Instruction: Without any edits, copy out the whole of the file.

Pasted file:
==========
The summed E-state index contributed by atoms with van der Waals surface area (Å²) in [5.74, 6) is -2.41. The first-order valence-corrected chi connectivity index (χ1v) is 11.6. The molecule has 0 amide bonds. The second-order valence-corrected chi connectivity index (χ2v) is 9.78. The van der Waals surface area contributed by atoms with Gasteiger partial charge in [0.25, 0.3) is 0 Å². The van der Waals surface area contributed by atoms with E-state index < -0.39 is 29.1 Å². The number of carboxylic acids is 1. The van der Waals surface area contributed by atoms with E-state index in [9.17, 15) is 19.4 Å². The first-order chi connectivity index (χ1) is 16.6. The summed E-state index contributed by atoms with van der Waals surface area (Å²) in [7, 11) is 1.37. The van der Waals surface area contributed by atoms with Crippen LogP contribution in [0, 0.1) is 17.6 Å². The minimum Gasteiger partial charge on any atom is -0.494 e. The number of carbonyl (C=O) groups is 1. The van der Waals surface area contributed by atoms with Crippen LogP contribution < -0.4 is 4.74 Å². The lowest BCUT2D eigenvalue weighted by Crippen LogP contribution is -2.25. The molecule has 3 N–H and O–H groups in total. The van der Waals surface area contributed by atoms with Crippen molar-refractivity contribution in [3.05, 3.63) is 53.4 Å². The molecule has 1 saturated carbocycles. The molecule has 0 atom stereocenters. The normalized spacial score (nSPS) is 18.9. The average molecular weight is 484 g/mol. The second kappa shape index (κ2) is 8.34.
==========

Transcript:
The summed E-state index contributed by atoms with van der Waals surface area (Å²) in [5.74, 6) is -2.41. The first-order valence-corrected chi connectivity index (χ1v) is 11.6. The molecule has 0 amide bonds. The second-order valence-corrected chi connectivity index (χ2v) is 9.78. The van der Waals surface area contributed by atoms with Gasteiger partial charge in [0.25, 0.3) is 0 Å². The van der Waals surface area contributed by atoms with E-state index < -0.39 is 29.1 Å². The number of carboxylic acids is 1. The van der Waals surface area contributed by atoms with E-state index in [9.17, 15) is 19.4 Å². The first-order chi connectivity index (χ1) is 16.6. The summed E-state index contributed by atoms with van der Waals surface area (Å²) in [7, 11) is 1.37. The van der Waals surface area contributed by atoms with Crippen LogP contribution in [0, 0.1) is 17.6 Å². The minimum Gasteiger partial charge on any atom is -0.494 e. The number of carbonyl (C=O) groups is 1. The van der Waals surface area contributed by atoms with Crippen LogP contribution < -0.4 is 4.74 Å². The lowest BCUT2D eigenvalue weighted by Crippen LogP contribution is -2.25. The molecule has 3 N–H and O–H groups in total. The van der Waals surface area contributed by atoms with Crippen molar-refractivity contribution in [3.05, 3.63) is 53.4 Å². The molecule has 1 saturated carbocycles. The molecule has 0 atom stereocenters. The normalized spacial score (nSPS) is 18.9. The average molecular weight is 484 g/mol. The second kappa shape index (κ2) is 8.34.